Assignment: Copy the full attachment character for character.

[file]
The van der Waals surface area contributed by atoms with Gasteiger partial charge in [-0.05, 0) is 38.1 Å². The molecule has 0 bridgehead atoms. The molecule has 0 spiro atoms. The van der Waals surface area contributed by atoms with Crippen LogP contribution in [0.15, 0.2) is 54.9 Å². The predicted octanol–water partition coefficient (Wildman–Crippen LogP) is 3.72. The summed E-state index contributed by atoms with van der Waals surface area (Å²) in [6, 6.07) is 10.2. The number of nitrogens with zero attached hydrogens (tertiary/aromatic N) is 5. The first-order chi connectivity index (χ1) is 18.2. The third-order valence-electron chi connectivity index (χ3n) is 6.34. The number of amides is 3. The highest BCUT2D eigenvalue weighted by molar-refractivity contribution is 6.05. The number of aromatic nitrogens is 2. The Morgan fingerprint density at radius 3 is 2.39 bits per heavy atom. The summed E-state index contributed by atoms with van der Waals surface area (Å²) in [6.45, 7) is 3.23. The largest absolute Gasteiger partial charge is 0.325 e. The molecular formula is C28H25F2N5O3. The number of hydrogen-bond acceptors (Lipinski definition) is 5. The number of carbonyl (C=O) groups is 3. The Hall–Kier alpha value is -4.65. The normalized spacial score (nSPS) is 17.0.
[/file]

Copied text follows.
The van der Waals surface area contributed by atoms with Gasteiger partial charge in [-0.05, 0) is 38.1 Å². The molecule has 0 bridgehead atoms. The molecule has 0 spiro atoms. The van der Waals surface area contributed by atoms with Crippen LogP contribution in [0.15, 0.2) is 54.9 Å². The predicted octanol–water partition coefficient (Wildman–Crippen LogP) is 3.72. The summed E-state index contributed by atoms with van der Waals surface area (Å²) in [6, 6.07) is 10.2. The number of nitrogens with zero attached hydrogens (tertiary/aromatic N) is 5. The first-order chi connectivity index (χ1) is 18.2. The third-order valence-electron chi connectivity index (χ3n) is 6.34. The number of amides is 3. The highest BCUT2D eigenvalue weighted by molar-refractivity contribution is 6.05. The number of aromatic nitrogens is 2. The Morgan fingerprint density at radius 3 is 2.39 bits per heavy atom. The summed E-state index contributed by atoms with van der Waals surface area (Å²) in [6.45, 7) is 3.23. The largest absolute Gasteiger partial charge is 0.325 e. The molecular formula is C28H25F2N5O3. The number of hydrogen-bond acceptors (Lipinski definition) is 5. The number of carbonyl (C=O) groups is 3. The Hall–Kier alpha value is -4.65. The normalized spacial score (nSPS) is 17.0.